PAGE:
Research Article: Benefit and harm of intensive blood pressure treatment: Derivation and validation of risk models using data from the SPRINT and ACCORD trials

Date Published: October 17, 2017

Publisher: Public Library of Science

Author(s): Sanjay Basu, Jeremy B. Sussman, Joseph Rigdon, Lauren Steimle, Brian T. Denton, Rodney A. Hayward, Joshua Z Willey

Abstract: BackgroundIntensive blood pressure (BP) treatment can avert cardiovascular disease (CVD) events but can cause some serious adverse events. We sought to develop and validate risk models for predicting absolute risk difference (increased risk or decreased risk) for CVD events and serious adverse events from intensive BP therapy. A secondary aim was to test if the statistical method of elastic net regularization would improve the estimation of risk models for predicting absolute risk difference, as compared to a traditional backwards variable selection approach.Methods and findingsCox models were derived from SPRINT trial data and validated on ACCORD-BP trial data to estimate risk of CVD events and serious adverse events; the models included terms for intensive BP treatment and heterogeneous response to intensive treatment. The Cox models were then used to estimate the absolute reduction in probability of CVD events (benefit) and absolute increase in probability of serious adverse events (harm) for each individual from intensive treatment. We compared the method of elastic net regularization, which uses repeated internal cross-validation to select variables and estimate coefficients in the presence of collinearity, to a traditional backwards variable selection approach. Data from 9,069 SPRINT participants with complete data on covariates were utilized for model development, and data from 4,498 ACCORD-BP participants with complete data were utilized for model validation. Participants were exposed to intensive (goal systolic pressure < 120 mm Hg) versus standard (<140 mm Hg) treatment. Two composite primary outcome measures were evaluated: (i) CVD events/deaths (myocardial infarction, acute coronary syndrome, stroke, congestive heart failure, or CVD death), and (ii) serious adverse events (hypotension, syncope, electrolyte abnormalities, bradycardia, or acute kidney injury/failure). The model for CVD chosen through elastic net regularization included interaction terms suggesting that older age, black race, higher diastolic BP, and higher lipids were associated with greater CVD risk reduction benefits from intensive treatment, while current smoking was associated with fewer benefits. The model for serious adverse events chosen through elastic net regularization suggested that male sex, current smoking, statin use, elevated creatinine, and higher lipids were associated with greater risk of serious adverse events from intensive treatment. SPRINT participants in the highest predicted benefit subgroup had a number needed to treat (NNT) of 24 to prevent 1 CVD event/death over 5 years (absolute risk reduction [ARR] = 0.042, 95% CI: 0.018, 0.066; P = 0.001), those in the middle predicted benefit subgroup had a NNT of 76 (ARR = 0.013, 95% CI: −0.0001, 0.026; P = 0.053), and those in the lowest subgroup had no significant risk reduction (ARR = 0.006, 95% CI: −0.007, 0.018; P = 0.71). Those in the highest predicted harm subgroup had a number needed to harm (NNH) of 27 to induce 1 serious adverse event (absolute risk increase [ARI] = 0.038, 95% CI: 0.014, 0.061; P = 0.002), those in the middle predicted harm subgroup had a NNH of 41 (ARI = 0.025, 95% CI: 0.012, 0.038; P < 0.001), and those in the lowest subgroup had no significant risk increase (ARI = −0.007, 95% CI: −0.043, 0.030; P = 0.72). In ACCORD-BP, participants in the highest subgroup of predicted benefit had significant absolute CVD risk reduction, but the overall ACCORD-BP participant sample was skewed towards participants with less predicted benefit and more predicted risk than in SPRINT. The models chosen through traditional backwards selection had similar ability to identify absolute risk difference for CVD as the elastic net models, but poorer ability to correctly identify absolute risk difference for serious adverse events. A key limitation of the analysis is the limited sample size of the ACCORD-BP trial, which expanded confidence intervals for ARI among persons with type 2 diabetes. Additionally, it is not possible to mechanistically explain the physiological relationships explaining the heterogeneous treatment effects captured by the models, since the study was an observational secondary data analysis.ConclusionsWe found that predictive models could help identify subgroups of participants in both SPRINT and ACCORD-BP who had lower versus higher ARRs in CVD events/deaths with intensive BP treatment, and participants who had lower versus higher ARIs in serious adverse events.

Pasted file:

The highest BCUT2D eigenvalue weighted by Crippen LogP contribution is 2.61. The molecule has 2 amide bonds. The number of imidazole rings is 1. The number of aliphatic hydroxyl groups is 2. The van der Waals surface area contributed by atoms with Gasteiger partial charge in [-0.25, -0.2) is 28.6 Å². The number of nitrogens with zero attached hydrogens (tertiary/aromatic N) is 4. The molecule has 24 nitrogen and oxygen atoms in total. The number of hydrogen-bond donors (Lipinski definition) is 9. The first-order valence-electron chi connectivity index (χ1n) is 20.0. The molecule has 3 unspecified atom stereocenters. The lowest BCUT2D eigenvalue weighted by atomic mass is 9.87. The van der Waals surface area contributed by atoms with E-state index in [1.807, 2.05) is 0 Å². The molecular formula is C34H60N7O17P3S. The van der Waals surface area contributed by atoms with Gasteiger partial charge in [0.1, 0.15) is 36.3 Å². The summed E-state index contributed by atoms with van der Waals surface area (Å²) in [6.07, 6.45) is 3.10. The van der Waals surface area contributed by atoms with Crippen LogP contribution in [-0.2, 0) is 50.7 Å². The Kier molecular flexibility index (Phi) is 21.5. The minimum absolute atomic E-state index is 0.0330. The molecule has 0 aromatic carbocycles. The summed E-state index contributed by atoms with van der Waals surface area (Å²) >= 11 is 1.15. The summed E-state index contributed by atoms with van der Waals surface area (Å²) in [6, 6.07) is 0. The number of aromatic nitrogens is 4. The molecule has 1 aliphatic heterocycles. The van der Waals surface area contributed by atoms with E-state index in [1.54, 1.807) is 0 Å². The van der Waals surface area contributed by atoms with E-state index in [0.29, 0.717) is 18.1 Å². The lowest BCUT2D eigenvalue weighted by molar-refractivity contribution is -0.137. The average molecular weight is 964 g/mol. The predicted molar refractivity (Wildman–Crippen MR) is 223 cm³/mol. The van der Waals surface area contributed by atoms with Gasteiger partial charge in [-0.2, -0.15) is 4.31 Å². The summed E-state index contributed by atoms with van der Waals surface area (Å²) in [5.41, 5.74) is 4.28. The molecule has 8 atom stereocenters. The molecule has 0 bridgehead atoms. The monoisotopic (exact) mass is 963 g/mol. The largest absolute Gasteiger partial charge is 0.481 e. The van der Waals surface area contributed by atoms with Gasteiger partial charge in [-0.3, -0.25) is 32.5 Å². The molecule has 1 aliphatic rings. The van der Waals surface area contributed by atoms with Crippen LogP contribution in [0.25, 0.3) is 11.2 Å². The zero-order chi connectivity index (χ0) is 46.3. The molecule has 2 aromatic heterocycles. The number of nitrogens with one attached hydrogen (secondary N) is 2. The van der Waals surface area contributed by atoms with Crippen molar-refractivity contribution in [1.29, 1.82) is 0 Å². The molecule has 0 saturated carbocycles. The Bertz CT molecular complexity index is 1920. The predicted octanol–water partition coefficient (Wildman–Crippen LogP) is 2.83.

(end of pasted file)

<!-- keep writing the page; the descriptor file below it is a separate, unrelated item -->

Partial Text: Elevated blood pressure (BP) is the leading risk factor for death worldwide [1,2], primarily because it increases the risk of cardiovascular disease (CVD) events such as myocardial infarction (MI) and stroke. In the SPRINT trial, patients at high risk for CVD events experienced lower rates of fatal and nonfatal major CVD events when treated with intensive rather than standard BP treatment (goal systolic BP < 120 mm Hg versus <140 mm Hg, respectively) [3]. Yet patients treated with intensive treatment experienced significantly higher rates of some serious adverse events including hypotension, syncope, electrolyte abnormalities, and acute kidney injury or failure. A similar trial conducted on patients with type 2 diabetes mellitus (the ACCORD-BP trial) found lower average benefit of intensive BP treatment than SPRINT [4]. Meta-analyses of randomized trials comparing more intensive to less intensive BP treatment have noted that while CVD events and deaths are typically reduced more among intensively treated participants overall, the increased risk of serious adverse events is not necessarily among the same participants who experience CVD risk reduction—raising the question of whether lower BP targets may best apply to some patient populations than others [5]. In this study, we achieved our principal aim of deriving models that could help identify subgroups of participants in both SPRINT and ACCORD-BP who had lower versus higher ARRs in CVD events/deaths and ARIs in serious adverse events. While numerous models exist for estimating overall CVD risk, the recent availability of individual participant data from randomized intensive BP treatment trials has enabled us to apply a strategy that not only estimates overall risk of CVD events/deaths, but also addresses a different clinically important question: who is most likely to benefit and most likely to experience harm from intensive BP treatment? The models we developed (i) calculate degree of benefit or harm from therapy, rather than only absolute pre-treatment risk; (ii) use data readily available to clinicians, with an online calculator available to provide patient-specific probabilities of benefit and harm to enable individualized patient counseling (and to provide clinicians with individualized NNT values for benefit/harm) [19]; and (iii) may assist clinician–patient discussions of potential benefits and harms from intensive BP treatment, particularly among patients with concerns about polypharmacy or the occurrence of serious adverse events [23]. An individual practitioner can use the risk calculators for personalized decision-making that may inform treatment choices. Specifically, because many individuals in both SPRINT and ACCORD who were eligible for intensive BP treatment had a higher probability of harm than benefit, or vice versa, the risk calculation may have significant impact on clinical decision-making. Previous studies did not have rigorous calibration testing, or they relied on data from trials that did not have very low systolic BP targets and therefore had very few participants in which very tight BP control was considered [5,10–12]. Our study analyzes ARR rather than only relative risk reduction, and also examines major treatment-related adverse events, which were an uncommon outcome in trials and meta-analyses that had less intensive BP targets than SPRINT or ACCORD-BP [11]. Source: http://doi.org/10.1371/journal.pmed.1002410